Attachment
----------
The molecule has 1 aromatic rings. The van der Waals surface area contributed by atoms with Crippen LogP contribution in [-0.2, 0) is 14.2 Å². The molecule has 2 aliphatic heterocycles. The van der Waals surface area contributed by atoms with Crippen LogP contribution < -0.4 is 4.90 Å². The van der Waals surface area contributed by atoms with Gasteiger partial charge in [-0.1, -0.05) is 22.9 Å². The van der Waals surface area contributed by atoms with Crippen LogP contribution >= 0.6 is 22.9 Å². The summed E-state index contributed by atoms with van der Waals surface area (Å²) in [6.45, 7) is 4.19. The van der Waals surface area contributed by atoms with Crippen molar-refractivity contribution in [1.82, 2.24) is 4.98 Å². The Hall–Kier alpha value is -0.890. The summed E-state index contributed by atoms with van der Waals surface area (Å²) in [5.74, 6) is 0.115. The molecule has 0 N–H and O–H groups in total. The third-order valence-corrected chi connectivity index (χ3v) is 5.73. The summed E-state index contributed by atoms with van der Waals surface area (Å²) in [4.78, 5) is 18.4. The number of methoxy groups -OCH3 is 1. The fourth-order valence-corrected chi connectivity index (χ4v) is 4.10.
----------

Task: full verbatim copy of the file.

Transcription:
The molecule has 1 aromatic rings. The van der Waals surface area contributed by atoms with Crippen LogP contribution in [-0.2, 0) is 14.2 Å². The molecule has 2 aliphatic heterocycles. The van der Waals surface area contributed by atoms with Crippen LogP contribution < -0.4 is 4.90 Å². The van der Waals surface area contributed by atoms with Gasteiger partial charge in [-0.1, -0.05) is 22.9 Å². The van der Waals surface area contributed by atoms with Crippen LogP contribution >= 0.6 is 22.9 Å². The summed E-state index contributed by atoms with van der Waals surface area (Å²) in [6.45, 7) is 4.19. The van der Waals surface area contributed by atoms with Crippen molar-refractivity contribution in [1.82, 2.24) is 4.98 Å². The Hall–Kier alpha value is -0.890. The summed E-state index contributed by atoms with van der Waals surface area (Å²) in [5.74, 6) is 0.115. The molecule has 0 N–H and O–H groups in total. The third-order valence-corrected chi connectivity index (χ3v) is 5.73. The summed E-state index contributed by atoms with van der Waals surface area (Å²) in [4.78, 5) is 18.4. The number of methoxy groups -OCH3 is 1. The fourth-order valence-corrected chi connectivity index (χ4v) is 4.10.